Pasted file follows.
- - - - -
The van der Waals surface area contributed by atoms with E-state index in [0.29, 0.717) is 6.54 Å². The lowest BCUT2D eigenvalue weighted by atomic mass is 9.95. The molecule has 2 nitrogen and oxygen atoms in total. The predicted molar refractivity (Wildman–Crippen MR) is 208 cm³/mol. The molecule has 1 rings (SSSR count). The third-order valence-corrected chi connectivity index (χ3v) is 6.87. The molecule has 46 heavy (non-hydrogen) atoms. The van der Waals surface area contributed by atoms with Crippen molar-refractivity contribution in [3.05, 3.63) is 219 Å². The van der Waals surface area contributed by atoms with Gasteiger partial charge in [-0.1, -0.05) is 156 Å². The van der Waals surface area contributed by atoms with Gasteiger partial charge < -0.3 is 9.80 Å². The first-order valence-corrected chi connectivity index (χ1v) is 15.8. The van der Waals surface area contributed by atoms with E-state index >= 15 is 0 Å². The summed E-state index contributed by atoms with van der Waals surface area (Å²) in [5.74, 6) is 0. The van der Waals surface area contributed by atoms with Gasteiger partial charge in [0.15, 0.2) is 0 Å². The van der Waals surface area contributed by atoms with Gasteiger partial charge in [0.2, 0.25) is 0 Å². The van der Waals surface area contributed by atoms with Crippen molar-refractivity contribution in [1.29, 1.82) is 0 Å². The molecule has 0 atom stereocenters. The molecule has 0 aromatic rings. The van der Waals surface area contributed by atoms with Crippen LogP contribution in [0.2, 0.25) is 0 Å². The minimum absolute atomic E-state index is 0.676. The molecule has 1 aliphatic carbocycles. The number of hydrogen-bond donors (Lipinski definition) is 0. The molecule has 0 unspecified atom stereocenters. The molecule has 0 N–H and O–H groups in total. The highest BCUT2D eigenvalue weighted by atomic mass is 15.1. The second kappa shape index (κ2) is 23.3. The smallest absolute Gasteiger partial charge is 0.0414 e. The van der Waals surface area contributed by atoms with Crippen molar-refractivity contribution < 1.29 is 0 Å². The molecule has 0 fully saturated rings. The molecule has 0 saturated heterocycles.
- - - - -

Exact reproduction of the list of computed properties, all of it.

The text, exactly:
The van der Waals surface area contributed by atoms with E-state index in [0.29, 0.717) is 6.54 Å². The lowest BCUT2D eigenvalue weighted by atomic mass is 9.95. The molecule has 2 nitrogen and oxygen atoms in total. The predicted molar refractivity (Wildman–Crippen MR) is 208 cm³/mol. The molecule has 1 rings (SSSR count). The third-order valence-corrected chi connectivity index (χ3v) is 6.87. The molecule has 46 heavy (non-hydrogen) atoms. The van der Waals surface area contributed by atoms with Crippen molar-refractivity contribution in [3.05, 3.63) is 219 Å². The van der Waals surface area contributed by atoms with Gasteiger partial charge in [-0.1, -0.05) is 156 Å². The van der Waals surface area contributed by atoms with Gasteiger partial charge < -0.3 is 9.80 Å². The first-order valence-corrected chi connectivity index (χ1v) is 15.8. The van der Waals surface area contributed by atoms with E-state index >= 15 is 0 Å². The summed E-state index contributed by atoms with van der Waals surface area (Å²) in [5.74, 6) is 0. The van der Waals surface area contributed by atoms with Gasteiger partial charge in [0.15, 0.2) is 0 Å². The van der Waals surface area contributed by atoms with Gasteiger partial charge in [0.2, 0.25) is 0 Å². The van der Waals surface area contributed by atoms with Crippen molar-refractivity contribution in [1.29, 1.82) is 0 Å². The molecule has 0 atom stereocenters. The molecule has 0 aromatic rings. The van der Waals surface area contributed by atoms with Crippen LogP contribution in [0.2, 0.25) is 0 Å². The minimum absolute atomic E-state index is 0.676. The molecule has 1 aliphatic carbocycles. The number of hydrogen-bond donors (Lipinski definition) is 0. The molecule has 0 unspecified atom stereocenters. The molecule has 0 N–H and O–H groups in total. The highest BCUT2D eigenvalue weighted by atomic mass is 15.1. The second kappa shape index (κ2) is 23.3. The smallest absolute Gasteiger partial charge is 0.0414 e. The van der Waals surface area contributed by atoms with Crippen molar-refractivity contribution < 1.29 is 0 Å². The molecule has 0 fully saturated rings. The molecule has 0 saturated heterocycles.